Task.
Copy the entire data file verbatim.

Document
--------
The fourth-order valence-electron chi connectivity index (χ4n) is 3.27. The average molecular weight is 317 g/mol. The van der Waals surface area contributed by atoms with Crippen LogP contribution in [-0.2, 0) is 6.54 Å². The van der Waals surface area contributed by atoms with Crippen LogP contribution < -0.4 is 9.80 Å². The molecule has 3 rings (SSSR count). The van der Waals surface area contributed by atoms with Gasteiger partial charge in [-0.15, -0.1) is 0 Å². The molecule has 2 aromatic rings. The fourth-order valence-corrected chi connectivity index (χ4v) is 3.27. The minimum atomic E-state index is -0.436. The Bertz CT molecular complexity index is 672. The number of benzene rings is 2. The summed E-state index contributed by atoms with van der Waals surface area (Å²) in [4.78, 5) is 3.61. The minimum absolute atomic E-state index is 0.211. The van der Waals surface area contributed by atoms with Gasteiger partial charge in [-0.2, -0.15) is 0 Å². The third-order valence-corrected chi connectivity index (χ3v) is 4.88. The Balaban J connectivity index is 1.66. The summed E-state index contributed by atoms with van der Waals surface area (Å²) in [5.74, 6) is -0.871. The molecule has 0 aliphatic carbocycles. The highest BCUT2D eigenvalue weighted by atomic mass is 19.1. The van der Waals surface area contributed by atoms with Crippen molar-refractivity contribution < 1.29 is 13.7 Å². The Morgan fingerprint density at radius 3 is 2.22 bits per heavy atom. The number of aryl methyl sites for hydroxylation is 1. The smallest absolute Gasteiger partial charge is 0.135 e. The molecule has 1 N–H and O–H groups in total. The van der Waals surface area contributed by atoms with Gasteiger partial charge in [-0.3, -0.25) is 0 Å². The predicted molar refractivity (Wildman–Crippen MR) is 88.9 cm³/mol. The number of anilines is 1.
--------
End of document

The fourth-order valence-electron chi connectivity index (χ4n) is 3.27. The average molecular weight is 317 g/mol. The van der Waals surface area contributed by atoms with Crippen LogP contribution in [-0.2, 0) is 6.54 Å². The van der Waals surface area contributed by atoms with Crippen LogP contribution < -0.4 is 9.80 Å². The molecule has 3 rings (SSSR count). The van der Waals surface area contributed by atoms with Gasteiger partial charge in [-0.15, -0.1) is 0 Å². The molecule has 2 aromatic rings. The fourth-order valence-corrected chi connectivity index (χ4v) is 3.27. The minimum atomic E-state index is -0.436. The Bertz CT molecular complexity index is 672. The number of benzene rings is 2. The summed E-state index contributed by atoms with van der Waals surface area (Å²) in [4.78, 5) is 3.61. The minimum absolute atomic E-state index is 0.211. The van der Waals surface area contributed by atoms with Gasteiger partial charge in [-0.2, -0.15) is 0 Å². The third-order valence-corrected chi connectivity index (χ3v) is 4.88. The Balaban J connectivity index is 1.66. The summed E-state index contributed by atoms with van der Waals surface area (Å²) in [5.74, 6) is -0.871. The molecule has 0 aliphatic carbocycles. The highest BCUT2D eigenvalue weighted by atomic mass is 19.1. The van der Waals surface area contributed by atoms with Crippen molar-refractivity contribution < 1.29 is 13.7 Å². The Morgan fingerprint density at radius 3 is 2.22 bits per heavy atom. The number of aryl methyl sites for hydroxylation is 1. The smallest absolute Gasteiger partial charge is 0.135 e. The molecule has 1 N–H and O–H groups in total. The van der Waals surface area contributed by atoms with Gasteiger partial charge in [-0.3, -0.25) is 0 Å². The predicted molar refractivity (Wildman–Crippen MR) is 88.9 cm³/mol. The number of anilines is 1.